Chinese brokers set to trade futures offshore

CME Group is working with Chinese regulators to help more brokers trade derivatives overseas. This would enable mainland institutions to better hedge their commodity risks.
Chinese brokers set to trade futures offshore

China looks set to allow domestic futures brokerages to trade on foreign derivatives exchanges by moving to expand a pilot programme to involve more participants.

The programme – started in 2011 by the China Securities Regulatory Association (CSRC) and China Futures Association (CFA) – will soon expand from three brokerages to 20, says Julien Le Noble, CME Group's Asia-Pacific head.

The move could enable mainland fund managers to access offshore-listed commodity futures and options through their local brokers.

CME is certainly moving to court the buy-side more in Asia, in light of its hire last month of Adam Kamyar as director of hedge funds and asset managers for client development and sales, based in Hong Kong. (He moved from hedge fund Winton Capital, where he was a senior trader.)

“The ability of Chinese traders and risk managers to get exposure to trade in overseas markets will benefit the development of the Chinese financial market,” Le Noble tells AsianInvestor. “This is as important as Chinese regulators allowing more foreign participation in their domestic market.”

The pilot programme was designed to prepare domestic brokers to trade and help clients manage their risk using offshore-listed options and futures. (The three brokers initially included in the pilot were Cofco Futures, China International Futures and Yongan Futures.)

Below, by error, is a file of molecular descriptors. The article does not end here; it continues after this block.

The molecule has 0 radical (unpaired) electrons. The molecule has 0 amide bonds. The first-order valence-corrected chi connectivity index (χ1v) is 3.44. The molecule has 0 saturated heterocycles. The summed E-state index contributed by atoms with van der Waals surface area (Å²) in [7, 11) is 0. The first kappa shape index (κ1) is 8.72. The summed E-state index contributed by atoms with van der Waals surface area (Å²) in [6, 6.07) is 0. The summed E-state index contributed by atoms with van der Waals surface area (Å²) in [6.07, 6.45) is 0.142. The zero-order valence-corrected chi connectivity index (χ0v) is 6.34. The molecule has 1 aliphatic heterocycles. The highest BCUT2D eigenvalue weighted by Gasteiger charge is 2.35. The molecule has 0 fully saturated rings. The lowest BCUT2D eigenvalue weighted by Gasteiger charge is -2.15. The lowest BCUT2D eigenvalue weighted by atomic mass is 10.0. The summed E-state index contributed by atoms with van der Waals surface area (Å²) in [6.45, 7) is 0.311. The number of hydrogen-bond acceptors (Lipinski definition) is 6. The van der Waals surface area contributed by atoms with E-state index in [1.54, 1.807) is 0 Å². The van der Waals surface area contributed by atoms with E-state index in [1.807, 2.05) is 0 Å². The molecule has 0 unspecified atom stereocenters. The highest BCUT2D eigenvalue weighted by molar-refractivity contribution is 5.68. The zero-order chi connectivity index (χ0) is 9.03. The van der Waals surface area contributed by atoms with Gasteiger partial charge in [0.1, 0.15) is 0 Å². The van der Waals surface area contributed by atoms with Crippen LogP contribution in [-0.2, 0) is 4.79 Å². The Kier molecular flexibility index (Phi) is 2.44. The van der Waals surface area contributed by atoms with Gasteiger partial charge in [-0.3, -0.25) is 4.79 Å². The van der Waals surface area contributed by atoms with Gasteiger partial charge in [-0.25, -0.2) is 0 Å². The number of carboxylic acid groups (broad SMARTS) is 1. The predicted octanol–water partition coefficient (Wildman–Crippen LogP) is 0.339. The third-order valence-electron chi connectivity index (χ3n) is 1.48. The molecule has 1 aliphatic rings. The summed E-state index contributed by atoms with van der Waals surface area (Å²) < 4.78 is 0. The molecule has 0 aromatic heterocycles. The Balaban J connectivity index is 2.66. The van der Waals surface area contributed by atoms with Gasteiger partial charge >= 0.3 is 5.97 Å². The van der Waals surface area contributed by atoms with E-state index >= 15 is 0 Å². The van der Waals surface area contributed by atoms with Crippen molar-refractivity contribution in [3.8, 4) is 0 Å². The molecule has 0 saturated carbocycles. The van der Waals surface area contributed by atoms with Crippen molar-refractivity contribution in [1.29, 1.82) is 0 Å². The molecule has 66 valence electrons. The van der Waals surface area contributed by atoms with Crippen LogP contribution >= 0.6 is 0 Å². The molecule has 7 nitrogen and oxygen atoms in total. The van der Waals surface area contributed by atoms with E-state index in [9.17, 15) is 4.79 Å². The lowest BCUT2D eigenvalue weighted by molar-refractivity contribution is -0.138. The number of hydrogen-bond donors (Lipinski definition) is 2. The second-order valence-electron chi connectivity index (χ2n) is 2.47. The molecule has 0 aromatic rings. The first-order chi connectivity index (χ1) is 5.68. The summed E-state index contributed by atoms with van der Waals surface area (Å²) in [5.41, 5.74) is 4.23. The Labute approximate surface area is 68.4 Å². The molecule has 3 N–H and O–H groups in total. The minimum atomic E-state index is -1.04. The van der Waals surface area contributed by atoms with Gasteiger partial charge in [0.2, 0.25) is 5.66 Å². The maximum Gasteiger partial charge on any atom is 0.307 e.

Senior management from local brokerages received training from CME in August to deepen their knowledge of the international listed derivatives market. Le Noble says another round will start in April.

Futures brokerages will likely initially be allowed to trade in offshore exchanges only for hedging and risk management purposes, say industry players.

Chinese brokerages are already active trading metals, agricultural products and other commodities on the Shanghai Futures Exchange and bourses in Dalian and Zhengzhou. The pilot will give them the skill-sets to help China-based corporates and other end-users hedge their pricing risks, says Le Noble.

This makes sense, as China is the world’s largest importer of copper, iron ore and many other commodities, the prices of which are often set by benchmark contracts traded on exchanges such as CME or Ice. Chinese brokers were in fact allowed to use offshore exchanges until 1994, when the State Council ordered a halt following the closure of several firms.

Beyond China, the room for trading growth in Asia as a whole is immense, says Le Noble, “as not everyone that should be using derivatives is doing so”. He thus sees the potential for double-digit growth of CME's market share in the region, as against single-digit growth in the US.

Asked about recent consolidation among exchanges – such as the $2.2 billion takeover of the London Metal Exchange by Hong Kong Exchanges and Clearing (HKEx) – Le Noble says it is beneficial for the liquidity of Asian derivatives markets.

The CME does not view the bigger HKEx as a threat, he adds, as the US group is also innovating products to tap into areas where HKEx currently claims leadership. For example, CME plans to launch an offshore renminbi futures contract on February 25.

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